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Dallas fire crew returns from California

Three Dallas Fire & EMS firefighters returned home Dec. 20 after more than two weeks battling fires in California.

Photo by Jolene Guzman
Three Dallas Fire & EMS firefighters returned home Dec. 20 after more than two weeks battling fires in California.



DALLAS — Dallas firefighter Zach Leigh wore a T-shirt emblazoned with the words “SoCal Ablaze.”

He should know — he and two other Dallas firefighters returned on Dec. 20 from a 16-day trip fighting the wildfires in California.

Leigh, Jesse Friedow and Austin Champ drove thousands of miles in a Southwest Polk fire engine to join the Linn County Taskforce assisting with the battle on the Creek and Lilac fires. Then they moved to the Thomas Fire, which is now the largest in California history, burning in Ventura and Santa Barbara counties.

The Thomas Fire burned 272,800 acres and was 65 percent contained as of Friday, according to Cal Fire.

The crew left on Dec. 5, after a multi-state conflagration began that pulled fire crews from the across the West to the aid of California firefighters.

Dallas Chief Fred Hertel said the system is similar to what happened during the Chetco and Eagle Creek fires in Oregon this year, but at a multi-state level.

“Never thought I’d see one of our trucks down near the Mexico border,” Hertel said. “They were in San Diego.”

Friedow said the fires were like nothing they had seen in Oregon, noting the dryness, how easily plants burn, and the winds that push fires to consume acres at an unbelievable pace.

“Other than rock, there’s nothing there that’s not going to burn,” Leigh said. “It’s all dry.”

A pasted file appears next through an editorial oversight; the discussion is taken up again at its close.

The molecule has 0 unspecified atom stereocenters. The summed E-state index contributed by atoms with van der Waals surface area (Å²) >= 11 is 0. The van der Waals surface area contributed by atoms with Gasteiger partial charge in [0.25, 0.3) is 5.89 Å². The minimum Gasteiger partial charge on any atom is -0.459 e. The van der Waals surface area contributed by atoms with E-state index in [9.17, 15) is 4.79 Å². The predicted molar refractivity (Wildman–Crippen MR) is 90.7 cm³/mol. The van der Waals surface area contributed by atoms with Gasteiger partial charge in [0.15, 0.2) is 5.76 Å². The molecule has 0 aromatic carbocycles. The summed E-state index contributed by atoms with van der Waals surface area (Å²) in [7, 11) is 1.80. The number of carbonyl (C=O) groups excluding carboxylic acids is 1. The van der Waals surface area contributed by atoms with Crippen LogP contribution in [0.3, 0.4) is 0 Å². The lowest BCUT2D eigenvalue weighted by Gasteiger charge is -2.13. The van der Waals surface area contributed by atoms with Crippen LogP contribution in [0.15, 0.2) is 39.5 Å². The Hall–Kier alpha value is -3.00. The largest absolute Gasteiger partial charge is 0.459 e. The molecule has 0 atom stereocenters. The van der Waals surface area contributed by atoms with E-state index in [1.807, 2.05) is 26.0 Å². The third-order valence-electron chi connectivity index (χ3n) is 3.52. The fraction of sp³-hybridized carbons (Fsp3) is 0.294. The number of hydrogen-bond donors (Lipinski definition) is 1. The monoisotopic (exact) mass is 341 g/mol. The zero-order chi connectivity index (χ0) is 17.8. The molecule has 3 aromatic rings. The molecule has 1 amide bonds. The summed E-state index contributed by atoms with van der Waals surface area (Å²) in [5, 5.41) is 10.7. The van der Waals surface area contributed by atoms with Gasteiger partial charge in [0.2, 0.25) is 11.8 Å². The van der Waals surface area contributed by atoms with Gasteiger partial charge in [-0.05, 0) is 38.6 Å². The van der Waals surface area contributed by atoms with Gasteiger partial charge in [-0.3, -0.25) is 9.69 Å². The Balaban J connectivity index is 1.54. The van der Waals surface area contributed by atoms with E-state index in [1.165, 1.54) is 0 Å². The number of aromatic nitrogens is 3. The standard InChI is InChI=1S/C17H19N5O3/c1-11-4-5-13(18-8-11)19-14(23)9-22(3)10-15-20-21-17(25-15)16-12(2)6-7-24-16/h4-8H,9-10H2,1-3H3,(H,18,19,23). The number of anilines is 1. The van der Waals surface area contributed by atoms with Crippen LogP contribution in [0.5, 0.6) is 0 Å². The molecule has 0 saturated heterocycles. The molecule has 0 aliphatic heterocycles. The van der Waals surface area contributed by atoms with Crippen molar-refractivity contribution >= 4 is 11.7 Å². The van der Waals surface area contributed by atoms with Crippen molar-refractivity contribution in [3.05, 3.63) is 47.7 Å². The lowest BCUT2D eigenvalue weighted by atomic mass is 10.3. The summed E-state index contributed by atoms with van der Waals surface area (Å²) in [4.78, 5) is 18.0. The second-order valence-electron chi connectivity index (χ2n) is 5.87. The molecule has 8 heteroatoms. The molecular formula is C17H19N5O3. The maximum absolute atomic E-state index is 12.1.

Leigh said he was on a fire line at night during one of the crew’s shifts watching the glow of fire burning on the other side of a ridge. Firefighters on the line debated whether it would creep over the ridge.

He said one ember jumped over the top. It ignited and blazed back up the hill toward the fire over the ridge.

“That one little spot, once it flared … I bet it burned 40 acres in 20 minutes, just poof, gone,” Leigh said.

“It kept doing that throughout the night. It would spot down and then burn up,” Friedow added.

Fast moving winds didn’t help matters. Leigh said fighting a fire in Santa Barbara was complicated by “sundowners,” an offshore wind that develops in the late afternoon or early evening.

“(They’re) similar to Santa Anas, but they called them sundowners,” Leigh said. “There would be nothing and five minutes later, there would be a 30-mph wind.”

Friedow said he was apprehensive when he got the call to head south. He knew the conditions would be unfamiliar.

“It was a little bit of disbelief in the beginning because, you know, it’s December,” he said. “On the way down there, it was kind of nerve-racking because it’s a different place you are going to where they have different fuels, different everything. I spent a lot of time on our way down researching about the fire activity.”

Leigh said though the timing around the holiday was inconvenient, he was happy to help the residents and fire crews in California.

“I’m glad I got to go on this one because I learned a ton on it,” he said.

Back at home, the three-man crew was exhausted and happy to return before Christmas.

A welcome party gathered at the Dallas Fire Station to greet them after their long trip home and help them unpack the engine.

“Thankfully, I got my Christmas shopping done,” Friedow said. “The joy of technology.”



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